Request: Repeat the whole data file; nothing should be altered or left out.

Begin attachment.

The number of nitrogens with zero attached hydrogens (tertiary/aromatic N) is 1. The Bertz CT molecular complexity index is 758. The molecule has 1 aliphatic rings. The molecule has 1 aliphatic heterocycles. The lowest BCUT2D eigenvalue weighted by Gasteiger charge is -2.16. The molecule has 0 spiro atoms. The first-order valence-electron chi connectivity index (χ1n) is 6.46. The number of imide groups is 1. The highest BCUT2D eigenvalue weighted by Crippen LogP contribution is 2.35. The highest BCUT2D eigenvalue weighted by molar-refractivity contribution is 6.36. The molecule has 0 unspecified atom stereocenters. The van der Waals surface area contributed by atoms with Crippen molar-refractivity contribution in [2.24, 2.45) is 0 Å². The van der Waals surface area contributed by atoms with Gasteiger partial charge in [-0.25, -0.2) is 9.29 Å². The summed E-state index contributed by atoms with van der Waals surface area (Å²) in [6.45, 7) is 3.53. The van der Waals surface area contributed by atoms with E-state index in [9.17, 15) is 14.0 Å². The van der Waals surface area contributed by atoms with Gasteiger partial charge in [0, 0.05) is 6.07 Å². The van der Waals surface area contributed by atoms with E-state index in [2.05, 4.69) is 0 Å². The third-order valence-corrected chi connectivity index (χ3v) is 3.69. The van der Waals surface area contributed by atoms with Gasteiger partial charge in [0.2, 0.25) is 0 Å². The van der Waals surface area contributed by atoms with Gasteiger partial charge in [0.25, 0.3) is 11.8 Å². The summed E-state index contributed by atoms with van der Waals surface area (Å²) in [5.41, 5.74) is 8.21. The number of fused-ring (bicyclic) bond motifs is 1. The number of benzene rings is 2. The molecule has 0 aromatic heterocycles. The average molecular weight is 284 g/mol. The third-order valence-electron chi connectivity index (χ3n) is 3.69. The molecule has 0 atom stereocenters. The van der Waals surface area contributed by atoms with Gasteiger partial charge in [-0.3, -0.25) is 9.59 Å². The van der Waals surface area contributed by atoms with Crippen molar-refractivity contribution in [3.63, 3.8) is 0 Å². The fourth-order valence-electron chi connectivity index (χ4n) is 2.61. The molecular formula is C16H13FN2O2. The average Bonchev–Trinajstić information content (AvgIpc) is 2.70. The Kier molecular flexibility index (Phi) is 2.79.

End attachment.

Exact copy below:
The number of nitrogens with zero attached hydrogens (tertiary/aromatic N) is 1. The Bertz CT molecular complexity index is 758. The molecule has 1 aliphatic rings. The molecule has 1 aliphatic heterocycles. The lowest BCUT2D eigenvalue weighted by Gasteiger charge is -2.16. The molecule has 0 spiro atoms. The first-order valence-electron chi connectivity index (χ1n) is 6.46. The number of imide groups is 1. The highest BCUT2D eigenvalue weighted by Crippen LogP contribution is 2.35. The highest BCUT2D eigenvalue weighted by molar-refractivity contribution is 6.36. The molecule has 0 unspecified atom stereocenters. The van der Waals surface area contributed by atoms with Crippen molar-refractivity contribution in [2.24, 2.45) is 0 Å². The van der Waals surface area contributed by atoms with Gasteiger partial charge in [-0.25, -0.2) is 9.29 Å². The summed E-state index contributed by atoms with van der Waals surface area (Å²) in [6.45, 7) is 3.53. The van der Waals surface area contributed by atoms with E-state index in [9.17, 15) is 14.0 Å². The van der Waals surface area contributed by atoms with Gasteiger partial charge in [0, 0.05) is 6.07 Å². The van der Waals surface area contributed by atoms with E-state index in [2.05, 4.69) is 0 Å². The third-order valence-corrected chi connectivity index (χ3v) is 3.69. The van der Waals surface area contributed by atoms with Gasteiger partial charge in [0.2, 0.25) is 0 Å². The van der Waals surface area contributed by atoms with Gasteiger partial charge in [0.25, 0.3) is 11.8 Å². The summed E-state index contributed by atoms with van der Waals surface area (Å²) in [5.41, 5.74) is 8.21. The number of fused-ring (bicyclic) bond motifs is 1. The number of benzene rings is 2. The molecule has 0 aromatic heterocycles. The average molecular weight is 284 g/mol. The third-order valence-electron chi connectivity index (χ3n) is 3.69. The molecule has 0 atom stereocenters. The van der Waals surface area contributed by atoms with Gasteiger partial charge in [-0.3, -0.25) is 9.59 Å². The van der Waals surface area contributed by atoms with Crippen molar-refractivity contribution in [3.63, 3.8) is 0 Å². The fourth-order valence-electron chi connectivity index (χ4n) is 2.61. The molecular formula is C16H13FN2O2. The average Bonchev–Trinajstić information content (AvgIpc) is 2.70. The Kier molecular flexibility index (Phi) is 2.79.